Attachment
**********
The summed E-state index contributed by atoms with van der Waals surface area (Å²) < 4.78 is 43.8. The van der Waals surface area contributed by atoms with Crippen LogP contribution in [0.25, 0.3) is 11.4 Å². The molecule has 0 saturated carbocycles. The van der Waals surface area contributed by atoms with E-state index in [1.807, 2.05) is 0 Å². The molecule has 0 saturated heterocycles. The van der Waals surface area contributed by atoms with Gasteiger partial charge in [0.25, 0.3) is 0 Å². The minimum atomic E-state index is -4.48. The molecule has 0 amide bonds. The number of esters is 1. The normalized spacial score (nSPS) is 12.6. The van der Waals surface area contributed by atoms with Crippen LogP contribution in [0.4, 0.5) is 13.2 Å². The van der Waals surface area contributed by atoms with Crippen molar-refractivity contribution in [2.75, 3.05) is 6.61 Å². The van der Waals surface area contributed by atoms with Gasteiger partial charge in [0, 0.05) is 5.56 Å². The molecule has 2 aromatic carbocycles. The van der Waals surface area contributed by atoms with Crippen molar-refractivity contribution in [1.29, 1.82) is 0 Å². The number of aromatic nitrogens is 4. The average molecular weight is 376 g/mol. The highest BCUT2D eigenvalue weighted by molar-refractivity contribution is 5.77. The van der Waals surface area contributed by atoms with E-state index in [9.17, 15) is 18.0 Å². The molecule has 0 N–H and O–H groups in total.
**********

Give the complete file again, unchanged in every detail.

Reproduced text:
The summed E-state index contributed by atoms with van der Waals surface area (Å²) < 4.78 is 43.8. The van der Waals surface area contributed by atoms with Crippen LogP contribution in [0.25, 0.3) is 11.4 Å². The molecule has 0 saturated carbocycles. The van der Waals surface area contributed by atoms with E-state index in [1.807, 2.05) is 0 Å². The molecule has 0 saturated heterocycles. The van der Waals surface area contributed by atoms with Gasteiger partial charge in [0.25, 0.3) is 0 Å². The minimum atomic E-state index is -4.48. The molecule has 0 amide bonds. The number of esters is 1. The normalized spacial score (nSPS) is 12.6. The van der Waals surface area contributed by atoms with Crippen LogP contribution in [0.4, 0.5) is 13.2 Å². The van der Waals surface area contributed by atoms with Crippen molar-refractivity contribution in [2.75, 3.05) is 6.61 Å². The van der Waals surface area contributed by atoms with Gasteiger partial charge in [0, 0.05) is 5.56 Å². The molecule has 2 aromatic carbocycles. The van der Waals surface area contributed by atoms with Crippen molar-refractivity contribution in [1.29, 1.82) is 0 Å². The number of aromatic nitrogens is 4. The average molecular weight is 376 g/mol. The highest BCUT2D eigenvalue weighted by molar-refractivity contribution is 5.77. The van der Waals surface area contributed by atoms with E-state index in [9.17, 15) is 18.0 Å². The molecule has 0 N–H and O–H groups in total.